Department of Justice officials have long touted corporate compliance as an important factor when reviewing an enforcement matter. Thus, it makes more sense for all prosecutors and supervisors—not just one individual—to have a strong understanding of what constitutes an effective approach to compliance.
That was one of the key messages of Assistant Attorney General Brian Benczkowski in remarks given at NYU School of Law’s Program on Corporate Compliance and Enforcement Conference on Oct. 12. Previously, the Criminal Division tried to address the need for compliance expertise by hiring a compliance counsel, housed in the Fraud Section.
The compliance counsel post was held by Hui Chen, who was retained by the Justice Department in 2015, before she decided to leave the agency in 2017. Prior to joining the Justice Department, Chen served as global head for anti-bribery and corruption at Standard Chartered Bank. In his remarks, Benczkowski pointed out the “inherent limitations in having the locus of our compliance expertise consolidated in a single person in a single litigating section.”
“A single compliance professional who has not been involved in a case throughout an investigation is not likely to have the same depth of factual knowledge as the attorneys who make up the case team,” he said. “Nor can any one person be a true compliance expert in every industry we encounter.”
He also said that having a single compliance expert is “shortsighted from a management perspective. Anyone who holds such a job will inevitably and quickly feel a strong pull to the private sector.”
That puts the Department of Justice in a difficult position of having to “start from scratch” and find a replacement each time, Benczkowski said. “That is the position we find ourselves in right now,” he said.
New hiring policy
Moving forward, Benczkowski said he intends to “build upon this capacity and knowledge across every section in the Division that requires it, starting with fraud and [money laundering and asset recovery section], where the bulk of our corporate enforcement activity takes place. We will accomplish this through a combination of diverse hiring and the development of targeted training programs.”
“When hiring in the Criminal Division, we will focus on building a team of attorneys who offer diverse skillsets,” he said. “That means not just attorneys with experience as prosecutors and in the courtroom, but also those who bring compliance experience to the table. In the context of corporate enforcement, having a trial attorney with experience litigating corporate cases, paired with an attorney who has experience developing and testing corporate compliance programs, allows us to leverage our talent, which should lead to better and more just outcomes.”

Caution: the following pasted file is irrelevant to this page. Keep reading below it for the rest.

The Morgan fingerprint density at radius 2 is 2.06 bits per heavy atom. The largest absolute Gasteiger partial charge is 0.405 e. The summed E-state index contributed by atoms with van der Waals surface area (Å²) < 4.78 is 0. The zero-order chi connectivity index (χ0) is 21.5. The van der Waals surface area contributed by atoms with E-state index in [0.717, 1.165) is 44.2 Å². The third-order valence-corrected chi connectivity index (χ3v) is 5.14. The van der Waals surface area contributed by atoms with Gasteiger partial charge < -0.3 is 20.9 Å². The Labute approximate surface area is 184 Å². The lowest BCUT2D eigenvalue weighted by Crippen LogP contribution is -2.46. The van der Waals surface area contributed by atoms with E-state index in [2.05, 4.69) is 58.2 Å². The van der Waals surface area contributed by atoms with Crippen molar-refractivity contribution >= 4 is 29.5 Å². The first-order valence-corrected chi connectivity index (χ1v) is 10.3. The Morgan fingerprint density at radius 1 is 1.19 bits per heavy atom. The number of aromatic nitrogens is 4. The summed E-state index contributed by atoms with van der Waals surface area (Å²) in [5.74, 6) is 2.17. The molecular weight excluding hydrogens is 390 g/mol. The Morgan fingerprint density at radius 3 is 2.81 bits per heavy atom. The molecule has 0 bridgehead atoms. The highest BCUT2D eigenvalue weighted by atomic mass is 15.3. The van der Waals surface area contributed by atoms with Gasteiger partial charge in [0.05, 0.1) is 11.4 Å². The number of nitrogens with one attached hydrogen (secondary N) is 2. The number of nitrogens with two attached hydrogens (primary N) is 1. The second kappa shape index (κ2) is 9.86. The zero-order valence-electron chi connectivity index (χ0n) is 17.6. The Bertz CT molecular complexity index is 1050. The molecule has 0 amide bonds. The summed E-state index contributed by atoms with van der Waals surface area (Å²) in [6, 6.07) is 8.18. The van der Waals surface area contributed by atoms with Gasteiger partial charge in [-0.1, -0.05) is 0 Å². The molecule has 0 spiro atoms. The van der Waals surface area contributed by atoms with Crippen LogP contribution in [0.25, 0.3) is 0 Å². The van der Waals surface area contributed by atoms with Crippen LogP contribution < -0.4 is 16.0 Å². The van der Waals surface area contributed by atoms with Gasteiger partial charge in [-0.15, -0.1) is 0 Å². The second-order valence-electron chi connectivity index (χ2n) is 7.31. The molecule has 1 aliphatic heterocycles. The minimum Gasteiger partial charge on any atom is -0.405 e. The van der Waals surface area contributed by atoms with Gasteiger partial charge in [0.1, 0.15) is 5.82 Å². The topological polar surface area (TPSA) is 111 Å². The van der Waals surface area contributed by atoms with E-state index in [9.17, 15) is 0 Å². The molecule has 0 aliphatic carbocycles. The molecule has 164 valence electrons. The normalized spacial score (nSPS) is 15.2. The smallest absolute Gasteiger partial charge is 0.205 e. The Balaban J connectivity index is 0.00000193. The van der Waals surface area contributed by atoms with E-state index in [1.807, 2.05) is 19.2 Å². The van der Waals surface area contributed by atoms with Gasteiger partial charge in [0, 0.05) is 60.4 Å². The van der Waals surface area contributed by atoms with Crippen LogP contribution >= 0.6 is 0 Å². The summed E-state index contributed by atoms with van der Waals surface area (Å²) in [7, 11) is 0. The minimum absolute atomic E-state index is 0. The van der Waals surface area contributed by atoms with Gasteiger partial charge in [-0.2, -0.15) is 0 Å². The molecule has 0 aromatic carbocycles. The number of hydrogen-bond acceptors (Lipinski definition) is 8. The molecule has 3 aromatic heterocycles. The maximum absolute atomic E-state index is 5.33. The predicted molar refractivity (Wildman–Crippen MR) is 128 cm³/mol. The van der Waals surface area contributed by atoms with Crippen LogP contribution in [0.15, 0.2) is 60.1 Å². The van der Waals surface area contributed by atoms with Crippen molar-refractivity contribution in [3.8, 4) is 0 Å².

In his remarks, Benczkowski also spoke about how the agency plans to increase training in the compliance area. “Our expectation is that the Division will develop a training program that addresses compliance programs generally, as well as issues specific to each section and unit,” he said.
“Healthcare fraud attorneys who work on corporate cases will become experts in healthcare industry compliance; attorneys working on securities and commodities cases will become experts in compliance relating to securities laws and trading,” Benczkowski explained.
This same approach will be taken for attorneys who work on Foreign Corrupt Practices Act cases and for attorneys in the Money Laundering and Asset Recovery Section who work on cases involving the banking industry. “Ultimately, our goals are to ensure a balance of experience across the Division and to enhance the expertise of our trial attorney workforce,” he said.
“We want to ensure that we build and maintain the capacity we need not just for today or next year, but for 10 years down the road—and it will lessen the impact when people inevitably leave the Department to retire or follow other career paths.”